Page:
Understanding Institutional Mechanisms of Controlling Information Systems Architecture Complexity: A Simulation-based Research


Over the past decades, we have witnessed an enormous growth of investments in information systems (IS) in organizations. On one hand, constant investments in IS have had a significant impact on organizations’ performance. On the other hand, these investments resulted in a significant complexity of the corporate IS architecture (i.e., the organization’s fundamental IS components, their inter-relationships, and principles governing their design and evolution), mainly due to allocating project ownerships and IS design decision authorities to local units. This manifests in a large and ever-growing number of hete¬rogeneous IS, which are costly to maintain, tightly interrelated, and which lack flexibility with regard to business changes.

With the constantly increasing number of IS, organizations lose control of their corporate IS architecture’s evolution. This encouraged scholars and practitioners to propagate the concept of enterprise architecture management (EAM) for systematically aligning local IS investments with enterprise-wide objectives. Complementary to EAM’s traditional top-down driven approach to control the complexity of IS architectures, recent discussions propose to focus on the local actors and the way they take actual design decisions in IS change projects. However, IS and the complexity of their architecture may not be misconceived as isolated and purely technical phenomena. Instead, IS architecture complexity emerges in a complex socio-technical (ST) system, caused by the diverse interactions among its social and technical components. Therefore, in order to understand how local design decisions are taken in a mutually interactive ST system, how these local decisions add up to the overall IS architecture complexity, and how IS architecture complexity can be controlled, we opt for ST, complex adaptive systems (CAS), and institutional theory as theoretical lenses. While ST and CAS conceptualize the dyadic interplay among social and technical components as well as the non-linear and emergent behaviour of IS architecture complexity, institutional theory postulates control mechanisms to constrain IS architecture’s emergent behaviour.

Such studies, however, are hardly feasible through research methods such as case studies or surveys, since these methods do not allow to isolate and vary the potentially large number of parameters of the respective ST system. Simulation experiments enable researchers to conduct such studies, as they allow for a variation of parameters in a controlled environment, while producing massive amounts of data that, for instance, enable researchers to capture non-linear relations with statistical techniques. Agent-based simulation techniques particularly fit our perspective, as the conceptual model of such simulations focusses on local decision makers. Therefore, through combining a sound theoretical basis with a simulation-based research method, the contribution of this study is twofold. First, this study goes beyond existing static worldviews and deterministic prescriptions to corporate IS architecture through demonstrating its dynamic, emergent behaviour and its inherent complexity. Second, this study provides insights on the effects of institutional mechanisms on the behaviour and control of corporate IS architecture’s complexity.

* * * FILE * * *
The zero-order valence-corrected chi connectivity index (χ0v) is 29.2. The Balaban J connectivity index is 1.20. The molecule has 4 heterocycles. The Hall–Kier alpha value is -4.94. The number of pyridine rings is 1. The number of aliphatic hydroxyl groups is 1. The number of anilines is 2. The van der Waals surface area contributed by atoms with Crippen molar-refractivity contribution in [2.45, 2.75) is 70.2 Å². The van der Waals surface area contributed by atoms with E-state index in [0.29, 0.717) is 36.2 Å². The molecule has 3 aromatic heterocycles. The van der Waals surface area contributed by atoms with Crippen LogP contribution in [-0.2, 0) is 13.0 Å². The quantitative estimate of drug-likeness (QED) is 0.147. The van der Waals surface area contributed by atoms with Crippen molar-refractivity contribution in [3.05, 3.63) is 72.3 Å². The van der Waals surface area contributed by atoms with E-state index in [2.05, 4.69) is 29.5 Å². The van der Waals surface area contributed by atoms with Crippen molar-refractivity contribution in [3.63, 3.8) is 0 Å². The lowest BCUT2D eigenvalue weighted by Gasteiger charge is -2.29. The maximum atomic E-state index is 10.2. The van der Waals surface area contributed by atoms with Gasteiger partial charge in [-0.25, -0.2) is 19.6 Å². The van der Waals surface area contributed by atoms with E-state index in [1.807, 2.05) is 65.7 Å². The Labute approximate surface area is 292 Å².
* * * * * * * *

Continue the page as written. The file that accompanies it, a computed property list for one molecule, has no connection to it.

This project is a pre-study for an ambitious project application, to be submitted for basic research funding.

Additional Informationsunspecified
Commencement Date1 February 2017
Contributors Aier, Prof. Dr. Stephan (Project Manager); Haki, Dr. Kazem (Project Worker) & Beese, Jannis (Project Worker)
Datestamp 31 Aug 2016 07:05
Institute/School IWI - Institute of Information Management
?? Inst IWI RW ??
?? PRS-PPP-PW ??
?? SoM LA / UA ??
Completion Date 31 March 2018
Publications Aleatrati Khosroshahi, Pouya; Beese, Jannis; Yilmaz, Fatih; Matthes, Florian & Winter, Robert: Key Performance Indicators for a Capability-Based Application Portfolio Management. 2017. - Enterprise Distributed Object Computing Workshop (EDOCW). - Quebec City, QC, Canada.
Beese, Jannis; Aleatrati Khosroshahi, Pouya; Aier, Stephan & Volkert, Stefan (2017) Komplexität von IT-Landschaften. Wirtschaftsinformatik & Management : WuM, 9 (2). 40-46. ISSN 1867-5905
Beese, Jannis; Haki, Kazem; Aier, Stephan & Winter, Robert (2018) Simulation-Based Research in Information Systems: Epistemic Implications and a Review of the Status Quo. Business & information systems engineering : BISE, 61 (4). 503-521. ISSN 2363-7005
HSG Profile Area SoM - Business Innovation
Keywords complexity, enterprise architecture, emergent behaviour, agent-based modelling, simulation experiments
Funders HSG – Grundlagenforschungsfonds (GFF)
Id 247311
Project Range Institute/School
Reference Number 2200183
Project Status ongoing
Project Type fundamental research project
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